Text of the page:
This project is collaboratively designing adaptations to a standards-based elementary-level mathematics curriculum in which classroom teachers highlight and integrate CS concepts into their regular math lessons. These CS concepts are further explored during students’ computer lab time led by paraprofessionals (computer lab specialists). In this way, classroom time is used to prime and connect to important CS concepts, which students then further explore in the context of using, modifying, and creating programs during computer lab time.

Project partners involve Cache County School District, Utah State University, and Stanford University, with funding from the NSF, Division of Research on Learning in Formal and Informal Settings.

This goal will accomplished by:

  • developing and testing adaptations and extensions to the district's mathematics curriculum for the classroom and computer lab;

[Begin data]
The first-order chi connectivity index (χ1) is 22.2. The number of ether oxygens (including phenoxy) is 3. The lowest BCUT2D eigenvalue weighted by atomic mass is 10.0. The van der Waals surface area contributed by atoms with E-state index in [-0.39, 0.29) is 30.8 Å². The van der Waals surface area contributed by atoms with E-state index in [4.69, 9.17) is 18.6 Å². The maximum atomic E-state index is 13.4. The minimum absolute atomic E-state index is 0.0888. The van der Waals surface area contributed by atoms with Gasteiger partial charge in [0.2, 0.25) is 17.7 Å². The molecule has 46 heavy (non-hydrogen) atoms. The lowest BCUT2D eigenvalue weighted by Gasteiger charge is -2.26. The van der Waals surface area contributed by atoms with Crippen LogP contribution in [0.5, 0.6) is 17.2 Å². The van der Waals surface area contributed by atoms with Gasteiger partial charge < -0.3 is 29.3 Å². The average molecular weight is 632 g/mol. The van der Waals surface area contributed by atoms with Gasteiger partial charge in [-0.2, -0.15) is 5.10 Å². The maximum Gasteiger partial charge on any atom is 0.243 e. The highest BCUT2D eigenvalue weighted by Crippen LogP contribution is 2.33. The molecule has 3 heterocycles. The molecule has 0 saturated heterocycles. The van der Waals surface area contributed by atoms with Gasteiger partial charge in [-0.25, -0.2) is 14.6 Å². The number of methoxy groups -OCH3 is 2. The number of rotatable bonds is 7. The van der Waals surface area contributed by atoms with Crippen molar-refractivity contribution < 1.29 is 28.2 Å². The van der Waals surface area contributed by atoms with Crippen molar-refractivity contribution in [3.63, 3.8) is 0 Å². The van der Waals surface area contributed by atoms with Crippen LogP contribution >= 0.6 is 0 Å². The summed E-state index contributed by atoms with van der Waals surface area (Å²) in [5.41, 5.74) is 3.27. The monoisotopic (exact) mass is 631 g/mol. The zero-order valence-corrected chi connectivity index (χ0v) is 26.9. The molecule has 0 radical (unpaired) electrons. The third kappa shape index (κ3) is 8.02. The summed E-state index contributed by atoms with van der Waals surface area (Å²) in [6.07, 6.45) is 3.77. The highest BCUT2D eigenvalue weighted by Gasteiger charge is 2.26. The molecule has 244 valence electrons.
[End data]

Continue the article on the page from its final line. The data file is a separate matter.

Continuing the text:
• developing and testing learning experiences for paraprofessionals and teachers;
  • systematically understanding the dynamics of a design-based Research Practice Partnership (RPP).

These objectives directly address a key problem of practice for many school districts as they seek to offer high quality and evidence-based computer science instruction. We address a need that is emerging nationally as other underserved school districts strive to find ways to provide elementary CS instruction taught by less experienced educators. Finally, we address a field-specific need regarding how to structure and manage RPPs so that they are productive, equitable, and impactful for all.


Browse the Integrating Elementary-Level Mathematics Curricula with Expansively-Framed Computer Science Instruction Collections:

Instructional resources


Research instruments